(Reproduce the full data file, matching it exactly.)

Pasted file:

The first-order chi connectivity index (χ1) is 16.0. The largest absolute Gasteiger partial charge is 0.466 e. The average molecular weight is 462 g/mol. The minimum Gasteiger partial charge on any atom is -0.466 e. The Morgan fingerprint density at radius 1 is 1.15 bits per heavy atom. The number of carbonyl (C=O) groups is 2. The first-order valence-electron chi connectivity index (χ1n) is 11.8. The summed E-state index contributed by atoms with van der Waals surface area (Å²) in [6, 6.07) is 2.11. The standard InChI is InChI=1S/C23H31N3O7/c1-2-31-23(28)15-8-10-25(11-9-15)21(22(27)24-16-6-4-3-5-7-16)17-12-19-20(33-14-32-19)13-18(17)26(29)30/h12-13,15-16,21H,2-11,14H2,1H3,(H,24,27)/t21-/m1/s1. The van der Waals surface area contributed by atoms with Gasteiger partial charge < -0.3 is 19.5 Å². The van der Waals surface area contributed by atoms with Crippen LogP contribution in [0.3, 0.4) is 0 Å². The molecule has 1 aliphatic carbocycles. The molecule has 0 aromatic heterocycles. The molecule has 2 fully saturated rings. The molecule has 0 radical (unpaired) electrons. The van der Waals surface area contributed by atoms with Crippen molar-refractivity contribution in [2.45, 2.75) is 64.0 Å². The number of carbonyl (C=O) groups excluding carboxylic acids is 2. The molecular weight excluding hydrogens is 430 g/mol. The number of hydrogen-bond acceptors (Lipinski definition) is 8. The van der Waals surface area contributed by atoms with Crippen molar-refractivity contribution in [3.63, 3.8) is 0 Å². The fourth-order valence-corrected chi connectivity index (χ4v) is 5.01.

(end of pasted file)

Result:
The first-order chi connectivity index (χ1) is 16.0. The largest absolute Gasteiger partial charge is 0.466 e. The average molecular weight is 462 g/mol. The minimum Gasteiger partial charge on any atom is -0.466 e. The Morgan fingerprint density at radius 1 is 1.15 bits per heavy atom. The number of carbonyl (C=O) groups is 2. The first-order valence-electron chi connectivity index (χ1n) is 11.8. The summed E-state index contributed by atoms with van der Waals surface area (Å²) in [6, 6.07) is 2.11. The standard InChI is InChI=1S/C23H31N3O7/c1-2-31-23(28)15-8-10-25(11-9-15)21(22(27)24-16-6-4-3-5-7-16)17-12-19-20(33-14-32-19)13-18(17)26(29)30/h12-13,15-16,21H,2-11,14H2,1H3,(H,24,27)/t21-/m1/s1. The van der Waals surface area contributed by atoms with Gasteiger partial charge < -0.3 is 19.5 Å². The van der Waals surface area contributed by atoms with Crippen LogP contribution in [0.3, 0.4) is 0 Å². The molecule has 1 aliphatic carbocycles. The molecule has 0 aromatic heterocycles. The molecule has 2 fully saturated rings. The molecule has 0 radical (unpaired) electrons. The van der Waals surface area contributed by atoms with Crippen molar-refractivity contribution in [2.45, 2.75) is 64.0 Å². The number of carbonyl (C=O) groups excluding carboxylic acids is 2. The molecular weight excluding hydrogens is 430 g/mol. The number of hydrogen-bond acceptors (Lipinski definition) is 8. The van der Waals surface area contributed by atoms with Crippen molar-refractivity contribution in [3.63, 3.8) is 0 Å². The fourth-order valence-corrected chi connectivity index (χ4v) is 5.01.